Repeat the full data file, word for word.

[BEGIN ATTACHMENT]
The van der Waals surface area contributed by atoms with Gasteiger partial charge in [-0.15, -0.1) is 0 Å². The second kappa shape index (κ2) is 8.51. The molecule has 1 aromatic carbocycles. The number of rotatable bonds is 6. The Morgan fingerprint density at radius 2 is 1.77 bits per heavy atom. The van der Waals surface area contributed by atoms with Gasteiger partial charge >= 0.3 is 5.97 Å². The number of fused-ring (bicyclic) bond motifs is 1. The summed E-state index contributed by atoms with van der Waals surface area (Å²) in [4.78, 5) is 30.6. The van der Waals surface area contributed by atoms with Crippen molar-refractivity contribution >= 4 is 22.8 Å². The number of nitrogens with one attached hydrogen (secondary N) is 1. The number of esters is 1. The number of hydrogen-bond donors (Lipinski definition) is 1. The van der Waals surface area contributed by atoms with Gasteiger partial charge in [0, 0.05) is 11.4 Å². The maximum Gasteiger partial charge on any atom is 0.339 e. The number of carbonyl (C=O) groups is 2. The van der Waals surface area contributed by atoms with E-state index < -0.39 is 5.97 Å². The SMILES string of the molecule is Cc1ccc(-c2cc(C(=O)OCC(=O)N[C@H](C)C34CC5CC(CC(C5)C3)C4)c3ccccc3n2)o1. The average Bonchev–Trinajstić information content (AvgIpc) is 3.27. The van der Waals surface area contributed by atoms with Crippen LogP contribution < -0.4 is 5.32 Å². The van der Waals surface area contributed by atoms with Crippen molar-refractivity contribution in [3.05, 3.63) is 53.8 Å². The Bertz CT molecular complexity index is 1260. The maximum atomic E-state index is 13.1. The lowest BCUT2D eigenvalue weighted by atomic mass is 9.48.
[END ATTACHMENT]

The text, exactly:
The van der Waals surface area contributed by atoms with Gasteiger partial charge in [-0.15, -0.1) is 0 Å². The second kappa shape index (κ2) is 8.51. The molecule has 1 aromatic carbocycles. The number of rotatable bonds is 6. The Morgan fingerprint density at radius 2 is 1.77 bits per heavy atom. The van der Waals surface area contributed by atoms with Gasteiger partial charge >= 0.3 is 5.97 Å². The number of fused-ring (bicyclic) bond motifs is 1. The summed E-state index contributed by atoms with van der Waals surface area (Å²) in [4.78, 5) is 30.6. The van der Waals surface area contributed by atoms with Crippen molar-refractivity contribution >= 4 is 22.8 Å². The number of nitrogens with one attached hydrogen (secondary N) is 1. The number of esters is 1. The number of hydrogen-bond donors (Lipinski definition) is 1. The van der Waals surface area contributed by atoms with Gasteiger partial charge in [0, 0.05) is 11.4 Å². The maximum Gasteiger partial charge on any atom is 0.339 e. The number of carbonyl (C=O) groups is 2. The van der Waals surface area contributed by atoms with E-state index < -0.39 is 5.97 Å². The SMILES string of the molecule is Cc1ccc(-c2cc(C(=O)OCC(=O)N[C@H](C)C34CC5CC(CC(C5)C3)C4)c3ccccc3n2)o1. The average Bonchev–Trinajstić information content (AvgIpc) is 3.27. The van der Waals surface area contributed by atoms with Crippen LogP contribution < -0.4 is 5.32 Å². The van der Waals surface area contributed by atoms with Crippen molar-refractivity contribution in [3.05, 3.63) is 53.8 Å². The Bertz CT molecular complexity index is 1260. The maximum atomic E-state index is 13.1. The lowest BCUT2D eigenvalue weighted by atomic mass is 9.48.